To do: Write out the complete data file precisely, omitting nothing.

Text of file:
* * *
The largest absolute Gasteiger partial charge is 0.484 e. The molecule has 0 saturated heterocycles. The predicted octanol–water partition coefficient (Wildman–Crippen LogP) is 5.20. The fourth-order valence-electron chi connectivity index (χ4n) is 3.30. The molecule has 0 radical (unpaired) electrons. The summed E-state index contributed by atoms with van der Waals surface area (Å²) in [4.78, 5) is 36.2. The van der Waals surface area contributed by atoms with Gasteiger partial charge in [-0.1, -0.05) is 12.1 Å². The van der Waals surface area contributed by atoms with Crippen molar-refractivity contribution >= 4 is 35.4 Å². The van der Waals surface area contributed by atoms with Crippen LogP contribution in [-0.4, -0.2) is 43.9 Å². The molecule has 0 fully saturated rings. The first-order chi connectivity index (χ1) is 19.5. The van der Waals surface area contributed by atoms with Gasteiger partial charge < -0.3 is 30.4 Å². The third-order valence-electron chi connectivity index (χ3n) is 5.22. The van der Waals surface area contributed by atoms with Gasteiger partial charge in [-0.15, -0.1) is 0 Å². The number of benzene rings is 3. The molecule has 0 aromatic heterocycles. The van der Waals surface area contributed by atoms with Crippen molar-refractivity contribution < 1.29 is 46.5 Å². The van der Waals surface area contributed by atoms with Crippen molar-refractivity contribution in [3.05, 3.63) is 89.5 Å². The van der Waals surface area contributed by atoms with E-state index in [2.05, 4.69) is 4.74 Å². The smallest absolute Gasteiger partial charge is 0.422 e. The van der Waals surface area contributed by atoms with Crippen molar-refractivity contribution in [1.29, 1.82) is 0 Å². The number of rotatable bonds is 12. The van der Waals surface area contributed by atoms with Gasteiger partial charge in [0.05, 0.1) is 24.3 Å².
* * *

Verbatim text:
The largest absolute Gasteiger partial charge is 0.484 e. The molecule has 0 saturated heterocycles. The predicted octanol–water partition coefficient (Wildman–Crippen LogP) is 5.20. The fourth-order valence-electron chi connectivity index (χ4n) is 3.30. The molecule has 0 radical (unpaired) electrons. The summed E-state index contributed by atoms with van der Waals surface area (Å²) in [4.78, 5) is 36.2. The van der Waals surface area contributed by atoms with Gasteiger partial charge in [-0.1, -0.05) is 12.1 Å². The van der Waals surface area contributed by atoms with Crippen molar-refractivity contribution >= 4 is 35.4 Å². The van der Waals surface area contributed by atoms with Crippen LogP contribution in [-0.4, -0.2) is 43.9 Å². The molecule has 0 fully saturated rings. The first-order chi connectivity index (χ1) is 19.5. The van der Waals surface area contributed by atoms with Gasteiger partial charge < -0.3 is 30.4 Å². The third-order valence-electron chi connectivity index (χ3n) is 5.22. The van der Waals surface area contributed by atoms with Gasteiger partial charge in [-0.15, -0.1) is 0 Å². The number of benzene rings is 3. The molecule has 0 aromatic heterocycles. The van der Waals surface area contributed by atoms with Crippen molar-refractivity contribution < 1.29 is 46.5 Å². The van der Waals surface area contributed by atoms with Crippen molar-refractivity contribution in [3.05, 3.63) is 89.5 Å². The van der Waals surface area contributed by atoms with E-state index in [2.05, 4.69) is 4.74 Å². The smallest absolute Gasteiger partial charge is 0.422 e. The van der Waals surface area contributed by atoms with Crippen molar-refractivity contribution in [1.29, 1.82) is 0 Å². The number of rotatable bonds is 12. The van der Waals surface area contributed by atoms with Gasteiger partial charge in [0.05, 0.1) is 24.3 Å².